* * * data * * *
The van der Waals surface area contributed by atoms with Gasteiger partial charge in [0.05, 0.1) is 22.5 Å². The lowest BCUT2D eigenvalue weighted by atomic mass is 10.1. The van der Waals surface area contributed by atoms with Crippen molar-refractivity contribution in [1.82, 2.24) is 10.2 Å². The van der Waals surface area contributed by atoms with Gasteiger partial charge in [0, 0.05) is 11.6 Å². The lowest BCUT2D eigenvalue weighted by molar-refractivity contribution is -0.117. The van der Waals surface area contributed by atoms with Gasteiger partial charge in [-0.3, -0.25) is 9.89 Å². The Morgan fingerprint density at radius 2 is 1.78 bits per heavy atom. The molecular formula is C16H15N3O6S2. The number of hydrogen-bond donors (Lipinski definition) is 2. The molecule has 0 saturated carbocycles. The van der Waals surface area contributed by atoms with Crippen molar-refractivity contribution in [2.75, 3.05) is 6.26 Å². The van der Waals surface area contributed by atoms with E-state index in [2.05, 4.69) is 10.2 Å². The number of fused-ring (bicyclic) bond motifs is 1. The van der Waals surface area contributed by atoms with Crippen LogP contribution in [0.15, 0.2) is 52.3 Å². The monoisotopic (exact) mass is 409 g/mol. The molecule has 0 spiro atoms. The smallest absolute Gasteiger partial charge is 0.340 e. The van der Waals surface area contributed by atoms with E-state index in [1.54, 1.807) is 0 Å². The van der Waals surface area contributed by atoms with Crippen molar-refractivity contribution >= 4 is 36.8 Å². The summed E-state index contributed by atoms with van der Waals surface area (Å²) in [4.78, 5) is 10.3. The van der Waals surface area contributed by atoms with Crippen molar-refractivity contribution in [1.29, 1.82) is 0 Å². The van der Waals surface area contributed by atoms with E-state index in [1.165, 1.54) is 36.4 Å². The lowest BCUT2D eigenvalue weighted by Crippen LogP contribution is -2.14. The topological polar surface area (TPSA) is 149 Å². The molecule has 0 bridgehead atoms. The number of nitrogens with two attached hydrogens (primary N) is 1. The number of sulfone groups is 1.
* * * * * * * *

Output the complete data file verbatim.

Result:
The van der Waals surface area contributed by atoms with Gasteiger partial charge in [0.05, 0.1) is 22.5 Å². The lowest BCUT2D eigenvalue weighted by atomic mass is 10.1. The van der Waals surface area contributed by atoms with Crippen molar-refractivity contribution in [1.82, 2.24) is 10.2 Å². The van der Waals surface area contributed by atoms with Gasteiger partial charge in [0, 0.05) is 11.6 Å². The lowest BCUT2D eigenvalue weighted by molar-refractivity contribution is -0.117. The van der Waals surface area contributed by atoms with Gasteiger partial charge in [-0.3, -0.25) is 9.89 Å². The Morgan fingerprint density at radius 2 is 1.78 bits per heavy atom. The molecular formula is C16H15N3O6S2. The number of hydrogen-bond donors (Lipinski definition) is 2. The molecule has 0 saturated carbocycles. The van der Waals surface area contributed by atoms with Crippen molar-refractivity contribution in [2.75, 3.05) is 6.26 Å². The van der Waals surface area contributed by atoms with E-state index in [2.05, 4.69) is 10.2 Å². The number of fused-ring (bicyclic) bond motifs is 1. The van der Waals surface area contributed by atoms with Crippen LogP contribution in [0.15, 0.2) is 52.3 Å². The monoisotopic (exact) mass is 409 g/mol. The molecule has 0 spiro atoms. The smallest absolute Gasteiger partial charge is 0.340 e. The van der Waals surface area contributed by atoms with E-state index in [1.54, 1.807) is 0 Å². The van der Waals surface area contributed by atoms with Crippen molar-refractivity contribution >= 4 is 36.8 Å². The summed E-state index contributed by atoms with van der Waals surface area (Å²) in [4.78, 5) is 10.3. The van der Waals surface area contributed by atoms with Crippen molar-refractivity contribution in [1.29, 1.82) is 0 Å². The van der Waals surface area contributed by atoms with E-state index in [1.165, 1.54) is 36.4 Å². The lowest BCUT2D eigenvalue weighted by Crippen LogP contribution is -2.14. The topological polar surface area (TPSA) is 149 Å². The molecule has 0 bridgehead atoms. The number of nitrogens with two attached hydrogens (primary N) is 1. The number of sulfone groups is 1.